Poetry:  Sidney, "My true love hath my heart"; cummings, "i carry your heart."

Wednesday, October 01, 2014

What's for supper? Extreme toaster-ovening

If everything fits, why not?

Tonight's dinner:

Mini quiches, made earlier in the day.  Half spinach-cheese, half leftover vegetable-cheese.
Baked potatoes.  A few leftover meatballs. Leftover Beany's Beans.  A can of corn.

Cherry crisp, compact-sized, made from frozen cherries and a blended-up mixture of cereals / flour / sugar / oil.

Quote for the day: The Parish of the Infinite

"In order that the flavour and scent of existence may not be lost, we must have within ourselves some consciousness of this impelling power that may lead us to travel deliberately through our ages, realizing that the most wonderful adventures are not those which we go forth to seek. We shall then, perhaps, have some glimmering idea of what [Robert Louis] Stevenson himself meant when he said, "whether the past day was wise or foolish, to-morrow's travel will carry me body and mind into some different parish of the infinite." The conception of ourselves and our children as citizens of the "parish of the infinite" is undoubtedly one that must give us pause." --"The Open Road," by Frances Blogg (also known as Mrs. G.K. Chesterton), in The Parent's Review, Volume 11, 1900, pgs. 772-774

School plans for the first of October: Befuddled? (Updated with monkeys.)

Some ideas for today's school with Lydia:

I'm trying to think of a way to work in the first audio installment of The Screwtape Letters, recorded by John Cleese in 1989, via a link at The Common Room today. Maybe it will be our school opener today--the first letter is about Screwtape's technique for basic distraction.  There's also a very important line in Letter #1, that might go by if you don't notice where Lewis snuck it in:  Screwtape jeers that "It sounds as if you supposed that argument was the way to keep him out of the Enemy's [God's] clutches.  That might have been so if he had lived a few centuries earlier.  At that time the humans still knew pretty well when a thing was proved and when it was not; and if it was proved they really believed it.  They still connected thinking with doing and were prepared to alter their way of life as the result of a chain of reasoning."

Screwtape insists that it's a demon's job not to teach but to "fuddle" us.  And that leads in...sort part of a chapter of Daughter of Time.  Lots of fuddling there.

Lydia has the rest of the morning to figure out her own work:  math, AO readings, and so on.

Later we will read chapter 6 of Whatever Happened to Justice?, "Enforcement of Early Common Law." Mostly it's about restitution.  In the really early days (under common law), it was less common for someone to be imprisoned as punishment for a crime, because who wanted to pay taxes to support prisoners?  It was more common to pay fines and such to the victim, making restitution.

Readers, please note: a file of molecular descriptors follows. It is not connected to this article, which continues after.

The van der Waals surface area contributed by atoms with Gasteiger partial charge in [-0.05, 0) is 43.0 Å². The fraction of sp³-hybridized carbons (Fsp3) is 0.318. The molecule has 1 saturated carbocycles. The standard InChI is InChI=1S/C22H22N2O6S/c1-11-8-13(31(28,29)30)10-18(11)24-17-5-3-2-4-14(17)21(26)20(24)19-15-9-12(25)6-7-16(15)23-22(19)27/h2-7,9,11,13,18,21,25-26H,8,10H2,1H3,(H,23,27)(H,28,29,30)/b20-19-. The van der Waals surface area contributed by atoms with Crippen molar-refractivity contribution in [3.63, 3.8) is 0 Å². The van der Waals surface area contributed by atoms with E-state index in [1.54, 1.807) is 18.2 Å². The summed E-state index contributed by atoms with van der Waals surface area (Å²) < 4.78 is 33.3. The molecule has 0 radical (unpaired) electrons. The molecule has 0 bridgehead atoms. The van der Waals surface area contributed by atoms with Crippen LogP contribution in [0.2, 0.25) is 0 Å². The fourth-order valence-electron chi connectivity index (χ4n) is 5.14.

(What happened with that?  Well, I found this story about monkeys in a cage getting sprayed with ice water, in a book I am reading myself, and I thought it was a great introduction to chapter 7 of the book, about how custom is different from common law.  Why we do the things we do, and which of those things should be important enough to be laws.  So I just highlighted a couple of the main points from chapter 6 and said we'll get back to that when we talk more about force and policing.  I read the monkey story, and we focused on chapter 7 and then also read chapter 8 which is very short. What's homeschooling for if not to be flexible?)  (Monkey slide found here.)

And we'll work on French (Internet nouns and verbs, quite fun actually), and see if we can get into our review of Latin a bit (Mica, mica, parva stella).

Tuesday, September 30, 2014

For fun and for Susan: Three new words

My writing friend Susan Barclay has a post up at Inscribe today, in which she has challenged herself to use three words that are new to her.  So I looked up three new words in the dictionary too, and incorporated them into this bit of story.  See if you can figure out which ones are my words before you get to the end.

And give it a try yourself.

The procession passed by as the two small brothers watched, each holding tightly onto one of Gianna's hands.  The priests, the hymn singers, the men carrying gonfalons on poles, all plodded by, and Renzo asked her again what the banners were for.  And once again she tried to explain that it was because of the plague, the plague that had taken away the boys' parents two years since, the same plague that was now spreading again. Maybe God would be gracious this time and the prayers and the procession would keep it away from their town.